Paranormal
Themes involve vampires, shapeshifters, ghosts, or time travel, paranormal romances can also include books featuring characters with psychic abilities, like telekinesis or telepathy.

Please let me know if you can think of any other sub-genres, so I can add them to the list.  Hope it helps a little.

Talk soon,

Kathy


Responses

  1. Kathy, thank you for this more detailed list that defines the differences. Sometimes they seem subtly different, but not so much that they aren’t their own entities. Useful info, as usual 🙂
    Donna

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  2. great list! I came up with a few more subgenres, but then realizes they all fit nicely into categories you already have.

    Ok, I did come up with one – you might want to split general Scifi in “hard” and “soft”. Hard is typically space ships, technology, space opera, futuristic stuff, military scifi – more about the science and the tech than the characters. Soft scifi (sometimes called social scifi) is typcially more about society and characters, and how all this new tech effects things.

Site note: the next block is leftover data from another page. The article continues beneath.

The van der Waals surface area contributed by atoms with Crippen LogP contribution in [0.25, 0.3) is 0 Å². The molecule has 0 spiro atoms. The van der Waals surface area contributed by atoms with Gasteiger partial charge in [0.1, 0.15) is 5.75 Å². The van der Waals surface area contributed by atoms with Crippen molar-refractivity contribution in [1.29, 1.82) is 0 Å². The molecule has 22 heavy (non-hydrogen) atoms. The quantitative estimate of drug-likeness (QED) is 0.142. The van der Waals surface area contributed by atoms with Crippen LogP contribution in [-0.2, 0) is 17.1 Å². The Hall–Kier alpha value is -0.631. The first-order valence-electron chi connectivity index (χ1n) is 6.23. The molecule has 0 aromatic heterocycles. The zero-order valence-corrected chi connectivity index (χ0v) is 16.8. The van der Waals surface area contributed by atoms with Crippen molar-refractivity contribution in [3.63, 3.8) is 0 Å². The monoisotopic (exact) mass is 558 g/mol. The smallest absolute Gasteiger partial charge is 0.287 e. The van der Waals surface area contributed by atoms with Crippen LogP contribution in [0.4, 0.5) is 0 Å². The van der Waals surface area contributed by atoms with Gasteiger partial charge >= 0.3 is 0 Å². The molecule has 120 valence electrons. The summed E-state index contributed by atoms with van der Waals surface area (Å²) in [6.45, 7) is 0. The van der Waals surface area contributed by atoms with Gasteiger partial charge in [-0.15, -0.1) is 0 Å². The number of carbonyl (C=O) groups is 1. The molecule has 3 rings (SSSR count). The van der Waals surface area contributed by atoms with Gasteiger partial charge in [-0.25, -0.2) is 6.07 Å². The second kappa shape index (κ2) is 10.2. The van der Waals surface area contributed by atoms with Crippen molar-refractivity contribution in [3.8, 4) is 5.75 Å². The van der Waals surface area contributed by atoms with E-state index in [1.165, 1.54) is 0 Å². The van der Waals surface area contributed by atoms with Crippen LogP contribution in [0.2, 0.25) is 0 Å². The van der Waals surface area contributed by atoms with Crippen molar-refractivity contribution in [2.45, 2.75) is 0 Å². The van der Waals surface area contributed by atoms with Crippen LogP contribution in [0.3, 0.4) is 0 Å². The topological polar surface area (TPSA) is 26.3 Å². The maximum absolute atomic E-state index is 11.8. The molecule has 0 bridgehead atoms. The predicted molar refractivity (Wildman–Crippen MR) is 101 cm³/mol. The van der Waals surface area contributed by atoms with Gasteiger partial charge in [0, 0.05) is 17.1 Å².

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  3. Urban fantasy – fantasy set in a city that often includes features of inner city life such as gangs

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  4. That clears things up nicely. Great post!

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  5. Wonder where Homecoming fits in? Paranormal as regards teleportation, etc. but with a hard science twist–momentum and energy must be conserved. Soft scifi in the social and character aspects, plus space travel. I’ve just been calling it science fiction.

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  6. It seems as though you have expanded some genres while omitting others. Usually, utopian and dystopian are lumped together, since while one is happening, the other is likely to be occuring as well. Utopias are just better at hiding the dark undersides.
    Also, where is post-apocalyptic fiction in this list, as it frequently falls firmly within the Fantasy/Science Fiction genre group? A hundred million zombies can’t be all wrong.
    Also, “Any sufficiently advanced technology is indistinguishable from magic.” – Arthur C. Clarke

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  7. Awesome list Kathy. It’s funny how old genres are breaking into new separate ones as writers become more edgy in their writing or try combining elements. I’ve done that with my YA series Seraphym Wars. I like Steampunk, so I threw some in with the vehicles; I like horror so I have demons and I love basic fantasy so I set it on a new planet, characters use swords and magic and the demons are dragons. Fun! http://seraphymwars.com

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  8. Weird. I just realized that my epic fantasy is Not really an Epic fantasy. It’s actually not a fantasy at all, really. Thanks for the list. I found it quite enlightening.